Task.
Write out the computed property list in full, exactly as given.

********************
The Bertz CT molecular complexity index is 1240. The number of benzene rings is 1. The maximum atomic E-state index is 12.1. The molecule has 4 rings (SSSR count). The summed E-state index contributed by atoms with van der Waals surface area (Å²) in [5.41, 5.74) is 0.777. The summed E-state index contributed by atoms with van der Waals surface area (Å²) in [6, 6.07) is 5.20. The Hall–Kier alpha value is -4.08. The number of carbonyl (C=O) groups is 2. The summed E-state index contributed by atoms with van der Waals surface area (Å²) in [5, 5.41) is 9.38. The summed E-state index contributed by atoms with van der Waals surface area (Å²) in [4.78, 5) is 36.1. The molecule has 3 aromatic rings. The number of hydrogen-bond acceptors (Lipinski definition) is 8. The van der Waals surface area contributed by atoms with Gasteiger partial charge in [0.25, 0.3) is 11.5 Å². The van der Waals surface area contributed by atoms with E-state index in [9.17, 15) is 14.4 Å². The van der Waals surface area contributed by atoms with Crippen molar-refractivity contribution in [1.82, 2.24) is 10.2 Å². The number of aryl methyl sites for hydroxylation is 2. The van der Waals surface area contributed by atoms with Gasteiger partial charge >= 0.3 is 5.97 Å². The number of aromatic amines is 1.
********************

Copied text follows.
The Bertz CT molecular complexity index is 1240. The number of benzene rings is 1. The maximum atomic E-state index is 12.1. The molecule has 4 rings (SSSR count). The summed E-state index contributed by atoms with van der Waals surface area (Å²) in [5.41, 5.74) is 0.777. The summed E-state index contributed by atoms with van der Waals surface area (Å²) in [6, 6.07) is 5.20. The Hall–Kier alpha value is -4.08. The number of carbonyl (C=O) groups is 2. The summed E-state index contributed by atoms with van der Waals surface area (Å²) in [5, 5.41) is 9.38. The summed E-state index contributed by atoms with van der Waals surface area (Å²) in [4.78, 5) is 36.1. The molecule has 3 aromatic rings. The number of hydrogen-bond acceptors (Lipinski definition) is 8. The van der Waals surface area contributed by atoms with Gasteiger partial charge in [0.25, 0.3) is 11.5 Å². The van der Waals surface area contributed by atoms with E-state index in [9.17, 15) is 14.4 Å². The van der Waals surface area contributed by atoms with Crippen molar-refractivity contribution in [1.82, 2.24) is 10.2 Å². The number of aryl methyl sites for hydroxylation is 2. The van der Waals surface area contributed by atoms with Gasteiger partial charge >= 0.3 is 5.97 Å². The number of aromatic amines is 1.